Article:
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A black hole lunch: star spaghetti

Astronomers call it “spaghettification,” and it’s not a pretty idea: it’s what happens when you venture too close to a black hole and fall. Tide forces stretch you and break you like a noodle, then your strips circulate the black hole until they collide and knock each other in.

On the upside, the energy released by your long fall and the collapse of what were once your atoms could possibly produce a flash – a cosmic funeral bonfire, if you will – that can be seen all over the universe.

In a case reported last week, it was just an anonymous star in a distant galaxy that met its doom. Thanks to luck and ever-increasing vigilance in the sky the whole world watched as the star went down.

“It was actually a great party,” Matt Nicholl, an astrophysicist at the University of Birmingham in England, said in an email. He led a team of astronomers who described this star’s apocalypse in the monthly announcements from the Royal Astronomical Society on Monday.

“This black hole was a messy eater,” added Kate Alexander of Northwestern University and a member of Dr. Nicholls team in an email. Eventually, she said, only about half of the star was consumed by the black hole. The rest of its dissolved material was blown outward into space at a tremendous speed a few percent of the light.

Tension began on September 19, 2019, when the Zwicky Transient Facility, a telescope on Palomar Mountain in California, and other sky-monitoring networks discovered a flare in the middle of a galaxy 215 million light-years from Earth in the constellation Eridanus.

The flame had the characteristics of a tidal disturbance, the technical name for when a black hole tears a star to pieces and eats it.

Astronomers rushed to their ground- and space-based telescopes to monitor AT2019qiz when the flame was named. (“AT” stands for “astronomically transient.”)

Over the next few weeks, the flare lit up quickly. At its peak, it burst about a billion times as much energy as our sun. In the following five months, the flare slowly disappeared.

The result was a unique and multidimensional appearance – based on radio emissions, X-rays and gamma rays as well as old-fashioned observations of visible light – on the complexity of death at black holes.

Black holes are gravitational holes in space-time predicted by general relativity, Albert Einstein’s theory of gravity. They are so deep and dense that nothing, not even light, can escape them. Our Milky Way galaxy, and presumably most galaxies, is filled with black holes produced when massive stars died and collapsed into themselves. In addition, any galaxy appears to have a supersize version of one of these monsters millions or billions of times as massive as the Sun.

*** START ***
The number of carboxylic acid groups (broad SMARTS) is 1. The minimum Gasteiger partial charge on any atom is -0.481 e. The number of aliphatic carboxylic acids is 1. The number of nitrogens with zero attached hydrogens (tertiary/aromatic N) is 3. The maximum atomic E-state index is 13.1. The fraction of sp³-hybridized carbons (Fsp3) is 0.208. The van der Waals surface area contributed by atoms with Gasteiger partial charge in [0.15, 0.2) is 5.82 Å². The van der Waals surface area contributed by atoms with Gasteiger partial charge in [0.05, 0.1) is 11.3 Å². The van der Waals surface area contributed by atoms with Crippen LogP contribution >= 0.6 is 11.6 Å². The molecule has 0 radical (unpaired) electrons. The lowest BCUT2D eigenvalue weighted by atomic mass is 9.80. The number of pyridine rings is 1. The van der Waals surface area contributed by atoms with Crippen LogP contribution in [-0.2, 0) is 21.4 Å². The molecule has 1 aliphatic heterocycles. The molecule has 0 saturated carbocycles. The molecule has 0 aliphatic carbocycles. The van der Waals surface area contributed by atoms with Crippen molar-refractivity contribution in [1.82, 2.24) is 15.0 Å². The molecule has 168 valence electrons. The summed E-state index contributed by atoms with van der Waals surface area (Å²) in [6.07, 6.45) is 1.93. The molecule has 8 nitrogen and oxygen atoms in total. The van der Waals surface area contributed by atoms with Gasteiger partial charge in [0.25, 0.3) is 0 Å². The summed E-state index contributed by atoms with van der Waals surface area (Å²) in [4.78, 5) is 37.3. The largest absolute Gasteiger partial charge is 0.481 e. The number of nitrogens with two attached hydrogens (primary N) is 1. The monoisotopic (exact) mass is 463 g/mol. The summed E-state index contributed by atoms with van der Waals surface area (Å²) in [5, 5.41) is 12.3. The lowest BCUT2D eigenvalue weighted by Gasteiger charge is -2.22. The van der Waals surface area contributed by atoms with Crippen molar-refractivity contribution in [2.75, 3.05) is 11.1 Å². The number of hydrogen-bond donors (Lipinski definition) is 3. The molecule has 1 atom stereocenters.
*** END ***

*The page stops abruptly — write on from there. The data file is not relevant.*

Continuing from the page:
“We know that most galaxies have a supermassive black hole in their centers,” wrote Dr. Alexander in an e-mail. “But we still do not understand exactly how these black holes grew to be as large as they are, or how they shape their host galaxies.” Studying stellar perturbations, she said, could help understand how these black holes eat, grow, and interact with their environment.

The black hole in the Eridanus galaxy weighs about one million solar masses. As reconstructed by Dr. Nicholl and his team migrated a star the size and mass of our own sun into the center of the galaxy and came too close – about 100 million miles – to the black hole.

It is approximately the distance from the earth to the sun. At that time, gravity from the black hole exceeded gravity from the star’s core, and the star was “spaghettified” in a long stream around the hole. Eventually, the current flowed all the way around the black hole and collided with itself, “that was when the black hole started to suck it in,” said Dr. Nicholl.

He added: “If you were to imagine the sun stretching out in a thin stream and crashing towards us, then the black hole.”

Astronomers have recently documented other such disturbances in black holes, but such events rarely occur so close to our own galaxy, and their inner dynamics are often obscured by dust and gas kicked up by the fatal collision. In this case, astronomers could look behind the curtain and observe that it was made of bits from the shredded star.

“Because we caught it early, we could actually see the curtain of dust and dirt being pulled up as the black hole launched a powerful outflow of material,” said Dr. Alexander.

Most of the light they saw came from this material that was blown out into space at speeds of about 6,000 miles per second. Spectral studies showed that the material flowing outward from the black hole was identical to that which fell in – evidence that it was crumbs from the clumsily eaten star.

The flare AT1910qiz could serve as a “Rosetta stone” for understanding other star-crushing events, said Dr. Alexander. AT2019qiz was special, she added, because astronomers began observing it very early, right after the star was torn apart, collecting so much data from many different kinds of telescopes.

New telescopes like the Vera Rubin Observatory and the European Extremely Large Telescope, both under construction in Chile, were to pull in even more of these Instagram cosmic foods.

Enjoy your meal.

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